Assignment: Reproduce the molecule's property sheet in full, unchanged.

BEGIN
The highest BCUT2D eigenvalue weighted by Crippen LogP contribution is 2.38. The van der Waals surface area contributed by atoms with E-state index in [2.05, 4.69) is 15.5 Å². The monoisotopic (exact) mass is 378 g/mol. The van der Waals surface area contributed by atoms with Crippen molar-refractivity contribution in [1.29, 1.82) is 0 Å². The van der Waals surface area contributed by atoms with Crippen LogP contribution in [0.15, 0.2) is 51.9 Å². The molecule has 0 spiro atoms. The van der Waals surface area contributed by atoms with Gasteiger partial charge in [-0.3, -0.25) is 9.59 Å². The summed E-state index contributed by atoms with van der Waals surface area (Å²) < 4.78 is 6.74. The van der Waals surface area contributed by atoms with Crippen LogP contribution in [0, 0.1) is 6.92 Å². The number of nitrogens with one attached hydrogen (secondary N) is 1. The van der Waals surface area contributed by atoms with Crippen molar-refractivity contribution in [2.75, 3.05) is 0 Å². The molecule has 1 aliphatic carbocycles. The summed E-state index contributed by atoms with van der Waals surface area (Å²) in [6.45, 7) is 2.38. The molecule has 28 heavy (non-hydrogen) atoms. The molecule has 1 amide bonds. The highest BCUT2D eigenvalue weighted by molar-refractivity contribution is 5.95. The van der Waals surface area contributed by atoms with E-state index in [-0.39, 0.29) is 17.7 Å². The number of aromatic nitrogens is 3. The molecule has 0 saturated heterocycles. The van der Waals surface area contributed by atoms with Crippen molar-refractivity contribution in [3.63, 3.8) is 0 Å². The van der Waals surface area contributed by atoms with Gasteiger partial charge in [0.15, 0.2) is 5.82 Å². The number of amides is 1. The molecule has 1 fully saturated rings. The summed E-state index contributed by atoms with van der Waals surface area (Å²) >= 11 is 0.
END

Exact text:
The highest BCUT2D eigenvalue weighted by Crippen LogP contribution is 2.38. The van der Waals surface area contributed by atoms with E-state index in [2.05, 4.69) is 15.5 Å². The monoisotopic (exact) mass is 378 g/mol. The van der Waals surface area contributed by atoms with Crippen molar-refractivity contribution in [1.29, 1.82) is 0 Å². The van der Waals surface area contributed by atoms with Crippen LogP contribution in [0.15, 0.2) is 51.9 Å². The molecule has 0 spiro atoms. The van der Waals surface area contributed by atoms with Gasteiger partial charge in [-0.3, -0.25) is 9.59 Å². The summed E-state index contributed by atoms with van der Waals surface area (Å²) < 4.78 is 6.74. The van der Waals surface area contributed by atoms with Crippen LogP contribution in [0, 0.1) is 6.92 Å². The number of nitrogens with one attached hydrogen (secondary N) is 1. The van der Waals surface area contributed by atoms with Crippen molar-refractivity contribution in [2.75, 3.05) is 0 Å². The molecule has 1 aliphatic carbocycles. The summed E-state index contributed by atoms with van der Waals surface area (Å²) in [6.45, 7) is 2.38. The molecule has 28 heavy (non-hydrogen) atoms. The molecule has 1 amide bonds. The highest BCUT2D eigenvalue weighted by molar-refractivity contribution is 5.95. The van der Waals surface area contributed by atoms with E-state index in [-0.39, 0.29) is 17.7 Å². The number of aromatic nitrogens is 3. The molecule has 0 saturated heterocycles. The van der Waals surface area contributed by atoms with Crippen molar-refractivity contribution in [3.63, 3.8) is 0 Å². The van der Waals surface area contributed by atoms with Gasteiger partial charge in [0.15, 0.2) is 5.82 Å². The number of amides is 1. The molecule has 1 fully saturated rings. The summed E-state index contributed by atoms with van der Waals surface area (Å²) >= 11 is 0.